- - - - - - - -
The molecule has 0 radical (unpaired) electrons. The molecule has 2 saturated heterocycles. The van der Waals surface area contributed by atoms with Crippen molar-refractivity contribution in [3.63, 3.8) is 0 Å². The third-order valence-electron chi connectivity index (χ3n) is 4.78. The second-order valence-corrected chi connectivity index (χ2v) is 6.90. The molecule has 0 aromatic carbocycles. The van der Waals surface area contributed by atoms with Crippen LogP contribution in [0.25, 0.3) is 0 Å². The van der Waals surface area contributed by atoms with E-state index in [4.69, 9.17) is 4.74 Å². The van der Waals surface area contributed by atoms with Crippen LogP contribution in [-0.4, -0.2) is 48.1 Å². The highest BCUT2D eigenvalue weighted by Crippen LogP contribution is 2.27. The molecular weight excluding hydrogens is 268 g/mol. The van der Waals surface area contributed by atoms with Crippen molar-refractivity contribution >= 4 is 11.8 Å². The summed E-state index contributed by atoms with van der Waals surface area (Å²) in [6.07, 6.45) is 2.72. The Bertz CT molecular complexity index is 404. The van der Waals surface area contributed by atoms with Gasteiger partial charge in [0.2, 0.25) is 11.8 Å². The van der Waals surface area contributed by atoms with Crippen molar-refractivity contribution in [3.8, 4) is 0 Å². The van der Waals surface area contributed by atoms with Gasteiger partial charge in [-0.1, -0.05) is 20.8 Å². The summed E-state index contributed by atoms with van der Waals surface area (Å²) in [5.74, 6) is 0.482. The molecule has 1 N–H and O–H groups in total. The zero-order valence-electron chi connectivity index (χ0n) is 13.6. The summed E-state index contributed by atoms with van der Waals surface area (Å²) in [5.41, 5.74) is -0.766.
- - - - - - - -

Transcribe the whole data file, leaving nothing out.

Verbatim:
The molecule has 0 radical (unpaired) electrons. The molecule has 2 saturated heterocycles. The van der Waals surface area contributed by atoms with Crippen molar-refractivity contribution in [3.63, 3.8) is 0 Å². The third-order valence-electron chi connectivity index (χ3n) is 4.78. The second-order valence-corrected chi connectivity index (χ2v) is 6.90. The molecule has 0 aromatic carbocycles. The van der Waals surface area contributed by atoms with Crippen LogP contribution in [0.25, 0.3) is 0 Å². The van der Waals surface area contributed by atoms with E-state index in [4.69, 9.17) is 4.74 Å². The van der Waals surface area contributed by atoms with Crippen LogP contribution in [-0.4, -0.2) is 48.1 Å². The highest BCUT2D eigenvalue weighted by Crippen LogP contribution is 2.27. The molecular weight excluding hydrogens is 268 g/mol. The van der Waals surface area contributed by atoms with Crippen molar-refractivity contribution >= 4 is 11.8 Å². The summed E-state index contributed by atoms with van der Waals surface area (Å²) in [6.07, 6.45) is 2.72. The Bertz CT molecular complexity index is 404. The van der Waals surface area contributed by atoms with Gasteiger partial charge in [0.2, 0.25) is 11.8 Å². The van der Waals surface area contributed by atoms with Crippen molar-refractivity contribution in [3.8, 4) is 0 Å². The van der Waals surface area contributed by atoms with Gasteiger partial charge in [-0.1, -0.05) is 20.8 Å². The summed E-state index contributed by atoms with van der Waals surface area (Å²) in [5.74, 6) is 0.482. The molecule has 1 N–H and O–H groups in total. The zero-order valence-electron chi connectivity index (χ0n) is 13.6. The summed E-state index contributed by atoms with van der Waals surface area (Å²) in [5.41, 5.74) is -0.766.